The Philippines has placed its embassies in Washington and Mexico on a higher state of readiness to allow them to immediately come to the rescue of Filipinos in the United States and the Caribbean who may be impacted by Hurricane Irma.
“We have seen how powerful and destructive Hurricane Irma is,” Foreign Affairs Secretary Alan Peter S. Cayetano said after receiving initial reports of the damage the category 5 hurricane had inflicted on several Caribbean islands.
He said “we should not be taking any chances and should be ready to assist our nationals who may get caught in the middle of this storm.”
The Secretary said he has instructed Chargé d’Affaires Patrick Chuasoto of the Philippine Embassy in Washington, D.C. and Ambassador Eduardo De Vega of the Philippine Embassy in Mexico to be ready to deploy teams to hurricane-affected areas in case there are Filipino nationals there that would need assistance.
Cayetano, at the same time, said he has instructed Foreign Affairs Undersecretary for Migrant Workers Affairs Sarah Lou Arriola to make sure that funds are available to assist Filipinos.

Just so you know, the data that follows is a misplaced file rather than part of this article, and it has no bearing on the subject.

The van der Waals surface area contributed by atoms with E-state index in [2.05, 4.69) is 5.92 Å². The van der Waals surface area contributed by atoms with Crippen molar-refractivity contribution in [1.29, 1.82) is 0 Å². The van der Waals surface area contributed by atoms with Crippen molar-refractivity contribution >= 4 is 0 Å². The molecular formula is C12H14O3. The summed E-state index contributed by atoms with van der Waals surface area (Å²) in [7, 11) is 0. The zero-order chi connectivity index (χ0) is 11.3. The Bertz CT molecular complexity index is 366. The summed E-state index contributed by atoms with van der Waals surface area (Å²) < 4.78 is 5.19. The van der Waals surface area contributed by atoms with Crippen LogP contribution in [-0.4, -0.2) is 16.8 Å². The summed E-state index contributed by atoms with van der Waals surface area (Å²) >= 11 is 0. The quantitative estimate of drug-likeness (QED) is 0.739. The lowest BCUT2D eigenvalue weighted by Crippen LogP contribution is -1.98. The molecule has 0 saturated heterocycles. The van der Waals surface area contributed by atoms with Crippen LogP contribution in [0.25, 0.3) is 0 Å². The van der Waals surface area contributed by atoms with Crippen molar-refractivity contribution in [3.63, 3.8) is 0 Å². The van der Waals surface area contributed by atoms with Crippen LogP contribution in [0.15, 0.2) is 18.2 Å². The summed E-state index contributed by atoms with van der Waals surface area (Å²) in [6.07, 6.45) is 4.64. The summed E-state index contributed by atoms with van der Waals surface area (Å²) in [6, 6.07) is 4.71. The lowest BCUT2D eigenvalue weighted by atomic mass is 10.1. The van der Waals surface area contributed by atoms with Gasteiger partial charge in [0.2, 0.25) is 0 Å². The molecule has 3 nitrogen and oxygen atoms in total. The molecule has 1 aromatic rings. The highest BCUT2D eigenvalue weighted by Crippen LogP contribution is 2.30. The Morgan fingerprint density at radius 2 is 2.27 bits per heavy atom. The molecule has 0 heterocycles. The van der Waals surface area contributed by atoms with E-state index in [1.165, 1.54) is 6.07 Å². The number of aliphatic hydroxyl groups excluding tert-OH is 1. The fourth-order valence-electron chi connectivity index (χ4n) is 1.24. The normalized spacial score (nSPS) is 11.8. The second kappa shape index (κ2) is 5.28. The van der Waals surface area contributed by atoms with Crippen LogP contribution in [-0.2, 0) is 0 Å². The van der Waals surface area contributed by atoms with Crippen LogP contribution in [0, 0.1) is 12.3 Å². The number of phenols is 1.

Described by weather experts as the most powerful storm in the Atlantic in over a decade, Irma left a trail of death and destruction after it swept across the islands of Anguilla, Antigua and Barbuda, British Virgin Islands, Puerto Rico, St. Barthelemy, and St. Martin. The storm has left at least nine dead so far and untold damage in the affected areas.
Cayetano said the latest report from the Philippine Embassy in Mexico said all 600 Filipinos there are safe.
There are 72 Filipinos in Anguilla; 32 in Antigua and Barbuda; and 264 in the British Virgin Islands, the Philippine Embassy in Washington said.
Cayetano said of particular concern to the DFA is Turks and Caicos, which hosts a Filipino population of around 2,327, the largest in the Caribbean. The islands, with a population of more than 31,000, is at risk of a storm surge with destructive waves as high as 20 feet.